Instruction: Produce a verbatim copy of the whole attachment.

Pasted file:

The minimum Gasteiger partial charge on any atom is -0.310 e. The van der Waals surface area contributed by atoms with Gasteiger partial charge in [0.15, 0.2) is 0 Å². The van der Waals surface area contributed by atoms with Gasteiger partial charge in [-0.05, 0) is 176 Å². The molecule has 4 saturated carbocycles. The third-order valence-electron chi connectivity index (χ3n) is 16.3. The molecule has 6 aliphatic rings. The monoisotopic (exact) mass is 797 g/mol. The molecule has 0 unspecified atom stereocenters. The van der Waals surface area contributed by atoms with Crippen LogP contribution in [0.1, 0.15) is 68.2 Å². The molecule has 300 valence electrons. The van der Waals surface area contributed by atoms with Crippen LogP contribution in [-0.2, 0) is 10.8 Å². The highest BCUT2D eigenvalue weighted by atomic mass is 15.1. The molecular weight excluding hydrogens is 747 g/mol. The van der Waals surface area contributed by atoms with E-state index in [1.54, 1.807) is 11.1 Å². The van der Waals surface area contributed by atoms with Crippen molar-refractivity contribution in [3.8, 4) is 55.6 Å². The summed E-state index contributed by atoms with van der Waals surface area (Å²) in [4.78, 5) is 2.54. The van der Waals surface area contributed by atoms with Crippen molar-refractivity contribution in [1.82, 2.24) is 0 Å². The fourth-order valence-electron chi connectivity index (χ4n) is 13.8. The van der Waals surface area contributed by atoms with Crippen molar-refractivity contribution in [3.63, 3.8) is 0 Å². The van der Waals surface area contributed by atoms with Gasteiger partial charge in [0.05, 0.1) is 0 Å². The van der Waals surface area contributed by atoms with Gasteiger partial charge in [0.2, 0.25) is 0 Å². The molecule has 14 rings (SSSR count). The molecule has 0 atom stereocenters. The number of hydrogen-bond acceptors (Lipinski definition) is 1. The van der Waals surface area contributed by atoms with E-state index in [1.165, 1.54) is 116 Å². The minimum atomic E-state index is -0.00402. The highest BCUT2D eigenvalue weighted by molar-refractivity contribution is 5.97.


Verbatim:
The minimum Gasteiger partial charge on any atom is -0.310 e. The van der Waals surface area contributed by atoms with Gasteiger partial charge in [0.15, 0.2) is 0 Å². The van der Waals surface area contributed by atoms with Gasteiger partial charge in [-0.05, 0) is 176 Å². The molecule has 4 saturated carbocycles. The third-order valence-electron chi connectivity index (χ3n) is 16.3. The molecule has 6 aliphatic rings. The monoisotopic (exact) mass is 797 g/mol. The molecule has 0 unspecified atom stereocenters. The van der Waals surface area contributed by atoms with Crippen LogP contribution in [0.1, 0.15) is 68.2 Å². The molecule has 300 valence electrons. The van der Waals surface area contributed by atoms with Crippen LogP contribution in [-0.2, 0) is 10.8 Å². The highest BCUT2D eigenvalue weighted by atomic mass is 15.1. The molecular weight excluding hydrogens is 747 g/mol. The van der Waals surface area contributed by atoms with E-state index in [1.54, 1.807) is 11.1 Å². The van der Waals surface area contributed by atoms with Crippen molar-refractivity contribution in [3.8, 4) is 55.6 Å². The summed E-state index contributed by atoms with van der Waals surface area (Å²) in [4.78, 5) is 2.54. The van der Waals surface area contributed by atoms with Crippen molar-refractivity contribution in [1.82, 2.24) is 0 Å². The fourth-order valence-electron chi connectivity index (χ4n) is 13.8. The van der Waals surface area contributed by atoms with Crippen molar-refractivity contribution in [3.63, 3.8) is 0 Å². The van der Waals surface area contributed by atoms with Gasteiger partial charge in [0.05, 0.1) is 0 Å². The van der Waals surface area contributed by atoms with Gasteiger partial charge in [0.2, 0.25) is 0 Å². The molecule has 14 rings (SSSR count). The molecule has 0 atom stereocenters. The number of hydrogen-bond acceptors (Lipinski definition) is 1. The van der Waals surface area contributed by atoms with E-state index in [1.165, 1.54) is 116 Å². The minimum atomic E-state index is -0.00402. The highest BCUT2D eigenvalue weighted by molar-refractivity contribution is 5.97.